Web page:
In Bruges is a gloomy, bloody, and unashamedly un-pc black comedy written and directed by acclaimed British playwright Martin McDonagh (in his feature film debut.)
The film stars Colin Farrell and Brendan Gleeson as Ray and Ken, two Irish hitmen who are sent to the medieval Belgium town of Bruges by their boss Harry (a f-bomb dropping Ralph Fiennes who fails to imitate Ben Kingsley from Sexy Beast) after a botched hit by the pair in London resulted in the death of a child.
Ken loves Bruges, and enthusiastically takes in the art, architecture, and culture which the small city simply oozes, thus we the viewer are also taken back by Bruges’ simplistic beauty.
Unless, however, you are like Ray, who feels enormous guilt and suicidal tendencies over the child’s death by his hand and views his time in Bruges as punishment for his sins, a sort of purgatory if you will. This, however, does not contain his bad case of verbal diahorrea which results in the wrath of obese American tourists and snobby Canadian tourists. All the while he develops a romance with local hustler Chloe (Clemence Poesy) and an obsession with a racist, movie star dwarf (Jordon Prentice).
In Bruges strength is McDonagh’s script, which is packed with extremely dark and poignant humour. The films strong dialogue is enhanced by the chemistry between its actors, especially Farrell and Gleeson who are one of the more entertaining pair of hitmen since Pulp Fiction.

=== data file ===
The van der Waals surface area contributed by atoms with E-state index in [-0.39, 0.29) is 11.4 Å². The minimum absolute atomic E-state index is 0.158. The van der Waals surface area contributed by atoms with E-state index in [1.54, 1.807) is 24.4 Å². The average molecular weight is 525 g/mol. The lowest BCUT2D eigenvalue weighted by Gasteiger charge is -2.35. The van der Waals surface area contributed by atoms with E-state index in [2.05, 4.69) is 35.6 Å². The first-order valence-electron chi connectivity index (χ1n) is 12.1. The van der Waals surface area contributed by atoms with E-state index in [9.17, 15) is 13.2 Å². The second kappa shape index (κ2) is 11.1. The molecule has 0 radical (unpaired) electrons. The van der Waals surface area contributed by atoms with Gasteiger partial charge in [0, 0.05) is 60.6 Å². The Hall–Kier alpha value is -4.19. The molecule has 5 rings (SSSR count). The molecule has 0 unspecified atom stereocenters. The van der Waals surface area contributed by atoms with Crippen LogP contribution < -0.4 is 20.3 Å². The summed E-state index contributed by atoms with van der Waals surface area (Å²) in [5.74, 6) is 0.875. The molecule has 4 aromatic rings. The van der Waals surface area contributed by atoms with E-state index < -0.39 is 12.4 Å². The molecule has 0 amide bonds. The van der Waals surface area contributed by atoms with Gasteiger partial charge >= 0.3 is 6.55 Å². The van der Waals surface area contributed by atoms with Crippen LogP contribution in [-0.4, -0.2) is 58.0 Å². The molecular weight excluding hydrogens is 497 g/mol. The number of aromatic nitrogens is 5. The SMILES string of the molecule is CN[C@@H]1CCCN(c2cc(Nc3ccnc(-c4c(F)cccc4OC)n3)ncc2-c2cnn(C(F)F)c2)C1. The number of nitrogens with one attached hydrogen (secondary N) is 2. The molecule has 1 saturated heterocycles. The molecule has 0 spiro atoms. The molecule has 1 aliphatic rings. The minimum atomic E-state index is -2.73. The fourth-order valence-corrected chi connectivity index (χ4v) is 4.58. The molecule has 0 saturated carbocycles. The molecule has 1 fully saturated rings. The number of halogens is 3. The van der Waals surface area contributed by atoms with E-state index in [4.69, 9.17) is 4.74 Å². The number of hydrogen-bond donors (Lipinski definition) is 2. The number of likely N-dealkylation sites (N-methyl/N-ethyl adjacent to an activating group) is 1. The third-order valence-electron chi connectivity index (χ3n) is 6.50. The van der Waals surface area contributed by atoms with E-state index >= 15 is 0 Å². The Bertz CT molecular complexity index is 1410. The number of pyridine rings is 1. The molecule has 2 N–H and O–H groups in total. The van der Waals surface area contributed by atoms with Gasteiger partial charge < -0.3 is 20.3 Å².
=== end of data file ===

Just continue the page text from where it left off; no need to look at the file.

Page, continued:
Acting wise the film also shines. Farrell has not been this good since the promise of his breakthrough year back in 2002 (which featured Phone Booth and Minority Report, for those who forgot). He hits every note required to make his multi-layered character work, and as a result he provides a highly comical yet also crushingly depressing turn.
The always solid Brendan Gleeson is right there with Farrell, yet the less said about Ralph Fiennes and his poor man Don Logan impression the better.
Where the film eventually falters – and boy does it ever – is in McDonagh’s unsteady direction. Much more experienced hands were needed to juggle the films mish-mash of styles, which if placed in the right hands – say a Danny Boyle or even a Guy Richie – could have brought about an entertaining and unique entry in the crime and comedy genres. Instead, what is represented is an at times funny, often violent, and depressingly bleak film which is dragged further down the doldrums thanks to a mournful piano score by the usually solid Carter Burwell.
So, what is left is an at times promising yet rather uneventful film which has left a small crack in my heart, since I heard and read good things and came into it with the highest of expectations. It was a joy to watch Colin Farrell rekindle the magic seen in his earlier performances, though.